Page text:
Store-operated Ca(2+) channels and Stromal Interaction Molecule 1 (STIM1) are targets for the actions of bile acids on liver cells.

School of Molecular and Biomedical Science, University of Adelaide, Adelaide, SA, Australia.
Biochimica et Biophysica Acta (Impact Factor: 4.66). 06/2008; 1783(5):874-85. DOI: 10.1016/j.bbamcr.2008.02.011
Source: PubMed

ABSTRACT Cholestasis is a significant contributor to liver pathology and can lead to primary sclerosis and liver failure. Cholestatic bile acids induce apoptosis and necrosis in hepatocytes but these effects can be partially alleviated by the pharmacological application of choleretic bile acids. These actions of bile acids on hepatocytes require changes in the release of Ca(2+) from intracellular stores and in Ca(2+) entry. However, the nature of the Ca(2+) entry pathway affected is not known. We show here using whole cell patch clamp experiments with H4-IIE liver cells that taurodeoxycholic acid (TDCA) and other choleretic bile acids reversibly activate an inwardly-rectifying current with characteristics similar to those of store-operated Ca(2+) channels (SOCs), while lithocholic acid (LCA) and other cholestatic bile acids inhibit SOCs. The activation of Ca(2+) entry was observed upon direct addition of the bile acid to the incubation medium, whereas the inhibition of SOCs required a 12 h pre-incubation. In cells loaded with fura-2, choleretic bile acids activated a Gd(3+)-inhibitable Ca(2+) entry, while cholestatic bile acids inhibited the release of Ca(2+) from intracellular stores and Ca(2+) entry induced by 2,5-di-(tert-butyl)-1,4-benzohydro-quinone (DBHQ). TDCA and LCA each caused a reversible redistribution of stromal interaction molecule 1 (STIM1, the endoplasmic reticulum Ca(2+) sensor required for the activation of Ca(2+) release-activated Ca(2+) channels and some other SOCs) to puncta, similar to that induced by thapsigargin. Knockdown of Stim1 using siRNA caused substantial inhibition of Ca(2+)-entry activated by choleretic bile acids. It is concluded that choleretic and cholestatic bile acids activate and inhibit, respectively, the previously well-characterised Ca(2+)-selective hepatocyte SOCs through mechanisms which involve the bile acid-induced redistribution of STIM1.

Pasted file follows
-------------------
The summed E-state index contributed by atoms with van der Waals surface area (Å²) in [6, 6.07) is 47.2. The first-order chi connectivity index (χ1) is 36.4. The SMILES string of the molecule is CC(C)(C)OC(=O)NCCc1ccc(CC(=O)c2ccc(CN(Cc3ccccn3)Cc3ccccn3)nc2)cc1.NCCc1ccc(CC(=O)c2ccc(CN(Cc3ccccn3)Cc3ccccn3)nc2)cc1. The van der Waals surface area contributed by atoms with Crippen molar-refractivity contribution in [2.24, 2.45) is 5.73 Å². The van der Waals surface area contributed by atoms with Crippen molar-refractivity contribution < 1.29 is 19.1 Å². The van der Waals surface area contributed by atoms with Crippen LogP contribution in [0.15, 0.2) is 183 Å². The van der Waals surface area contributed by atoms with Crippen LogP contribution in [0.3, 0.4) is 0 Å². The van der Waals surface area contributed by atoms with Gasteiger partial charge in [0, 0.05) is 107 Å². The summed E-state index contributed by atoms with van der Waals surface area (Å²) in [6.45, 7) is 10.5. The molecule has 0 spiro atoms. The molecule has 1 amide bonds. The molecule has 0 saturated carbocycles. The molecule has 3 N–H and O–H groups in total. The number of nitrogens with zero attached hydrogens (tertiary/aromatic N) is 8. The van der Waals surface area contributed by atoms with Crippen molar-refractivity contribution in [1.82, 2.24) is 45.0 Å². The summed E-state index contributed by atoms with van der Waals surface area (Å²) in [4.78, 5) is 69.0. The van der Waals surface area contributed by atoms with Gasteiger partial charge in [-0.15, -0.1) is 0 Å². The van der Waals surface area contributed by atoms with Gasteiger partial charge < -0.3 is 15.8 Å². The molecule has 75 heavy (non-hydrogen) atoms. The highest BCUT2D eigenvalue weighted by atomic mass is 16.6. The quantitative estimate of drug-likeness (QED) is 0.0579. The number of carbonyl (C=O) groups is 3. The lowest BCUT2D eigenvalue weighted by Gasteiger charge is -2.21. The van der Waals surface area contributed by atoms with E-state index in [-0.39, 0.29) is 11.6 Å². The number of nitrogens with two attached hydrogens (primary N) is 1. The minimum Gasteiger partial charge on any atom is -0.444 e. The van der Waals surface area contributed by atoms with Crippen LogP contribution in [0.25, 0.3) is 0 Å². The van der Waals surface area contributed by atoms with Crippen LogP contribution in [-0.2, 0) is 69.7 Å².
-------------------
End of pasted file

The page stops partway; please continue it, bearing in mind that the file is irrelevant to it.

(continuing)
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    ABSTRACT: Background: Ca(2+) release-activated Ca(2+) (CRAC) channels, a subfamily of store-operated channels, play an essential role in various diseases such as immune disorders and allergic responses. Objective: The successful treatment of these diseases requires the identification of specific inhibitors. So far, a variety of chemical compounds blocking CRAC have been identified; however, they have all turned out to be less specific. Recently two proteins, STIM1 and ORAI1, have been identified as the essential components that fully reconstitute CRAC currents with a similar biophysical fingerprint. Method: These two proteins and their activation process represent direct targets for the application of specific CRAC inhibitors. Results/conclusion: For drug development, fluorescence microscopy adaptable for high-throughput screening will provide a powerful assay to mechanistically identify potential CRAC inhibitors that act on various stages within the STIM1/ORAI1 activation pathway visualized by fluorescent-tagged proteins.
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